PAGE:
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Listening to Nora
I walk into a patient room. It’s dark – the teenagers’ rooms often are. I introduce myself to Nora, who is sitting in bed writing in a journal. She is kind, quiet, and very polite. She stops what she’s doing to talk.
“Hey Nora, I’m Katie. I’m a nurse practitioner with the advanced care team. What are you up to?”
“Just writing in this journal they gave me. I love this quote I found, it’s about truth.”
We chat for a minute, and I seamlessly transition into my introduction of our team. I share how our advanced care team helps to support all kids with a cancer diagnosis. We work to address their symptoms throughout treatment, to support them and their families, and work to achieve goals that are important to them. Nora nods along, then shares quietly about herself when asked. She’s a junior in high school; she loves to spend time with her friends; she loves to eat. After a bit, I excuse myself and explain I will be back tomorrow to check in.
Back in the office, I write her progress note. Progress notes are a necessary evil for providers – ensuring we communicate clearly and consistently to other members of the care team and track the work we do with patients and families. While I’m documenting her history, my recommendations for ways to treat her nausea, and noting other services that should meet her, I can’t stop thinking about her truth quote. Ultimately, I head back to Nora’s room.
“Nora, when I was in here before, you shared that you love the quote you were journaling about. Will you share the full quote with me?”
She easily repeated it from memory, “Rather than love, than money, than fame, give me truth.” [Henry David Thoreau]
“That feels really important, Nora. Can you tell me more about what it means to you?”
Nora explains that in the face of her diagnosis, she kept hearing that quote repeat in her head. It is one she has loved for a long time, she explains. She wants her life to be “big and full, but I don’t have to be famous or something for that to happen.” She admits to me that while the news she is hearing scares her, she wants no sugar coating, no skirting around the obvious, no empty guarantees. “I don’t have time for anything but the truth.” As I often am in my work, I am humbled by the strength and grace of this young woman facing a devastating diagnosis.
We make a plan that involves a promise I’ve learned to honor from other amazing palliative care providers who have guided my growth in this field. I tell Nora I can’t make any guarantees about her future, but I can guarantee her these things:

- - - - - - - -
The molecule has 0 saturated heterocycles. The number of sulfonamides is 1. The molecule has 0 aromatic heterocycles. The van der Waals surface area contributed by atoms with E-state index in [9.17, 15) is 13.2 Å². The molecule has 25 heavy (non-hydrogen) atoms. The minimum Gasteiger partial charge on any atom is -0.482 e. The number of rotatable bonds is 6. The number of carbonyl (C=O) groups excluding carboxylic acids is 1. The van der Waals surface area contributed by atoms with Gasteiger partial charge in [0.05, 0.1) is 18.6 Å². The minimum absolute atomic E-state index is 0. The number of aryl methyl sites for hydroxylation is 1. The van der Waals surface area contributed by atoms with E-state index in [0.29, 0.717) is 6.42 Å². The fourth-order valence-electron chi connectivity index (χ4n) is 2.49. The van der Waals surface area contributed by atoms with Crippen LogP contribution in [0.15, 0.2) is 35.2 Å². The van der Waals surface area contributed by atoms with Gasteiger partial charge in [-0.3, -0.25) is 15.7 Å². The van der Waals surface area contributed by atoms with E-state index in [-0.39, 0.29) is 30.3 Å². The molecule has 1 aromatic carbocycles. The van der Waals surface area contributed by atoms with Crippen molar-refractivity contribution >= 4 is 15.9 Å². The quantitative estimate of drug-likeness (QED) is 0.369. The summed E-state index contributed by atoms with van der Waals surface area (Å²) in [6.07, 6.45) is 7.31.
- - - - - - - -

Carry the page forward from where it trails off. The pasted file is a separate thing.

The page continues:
I will always be honest with her.
I will always listen to her questions and respond to them directly.
And I will always tell her when I am worried.
The days pass, then weeks, then months. We learned other things about Nora – things far more important than the determined tumor spreading through her despite chemotherapy, surgery, and radiation. We learned about her love for fanny packs, her job at Dairy Bar, her wigs which she treated as her babies. We learned about her family, the ever-present parade of friends in and out of her hospital room, and we celebrated with her when she was named Prom Queen. Life lived on through relapses, progression, and treatment. Life loved on.
Again and again, our team was able to draw from that quote: one simple line from one meeting with Nora. We knew how imperative the truth was to her. I lost count of the conversations that began with some combination of that first conversation. As determined as Nora’s cancer was, her spirit and grit remained true.
316 days later (it matters, and it doesn’t matter, right?), I entered Nora’s room to process after the oncology team had left. Her cancer had progressed further. Our options to treat the ever-evasive tumors were dwindling. She looked up at me under eyelashes heavy with tears.
“Are you worried?”
“I want to be here at the hospital. For the end.”
We made plans. Time passed. Nora went home, and eventually returned. Her room was full of music, of friends, of family, of home cooked food. Her room was full of truth.
I write little of Nora’s actual death, because while it was an important part of her story, she wanted it to be the least of her story. Her story was her life, one that she continued to live as brightly as she could, one we were privileged to bear witness to.
Knowing Nora has made me a better provider. I listen more closely. I look for the one line in a whole conversation that becomes the thread that weaves the rest of a story together. Her legacy lives on.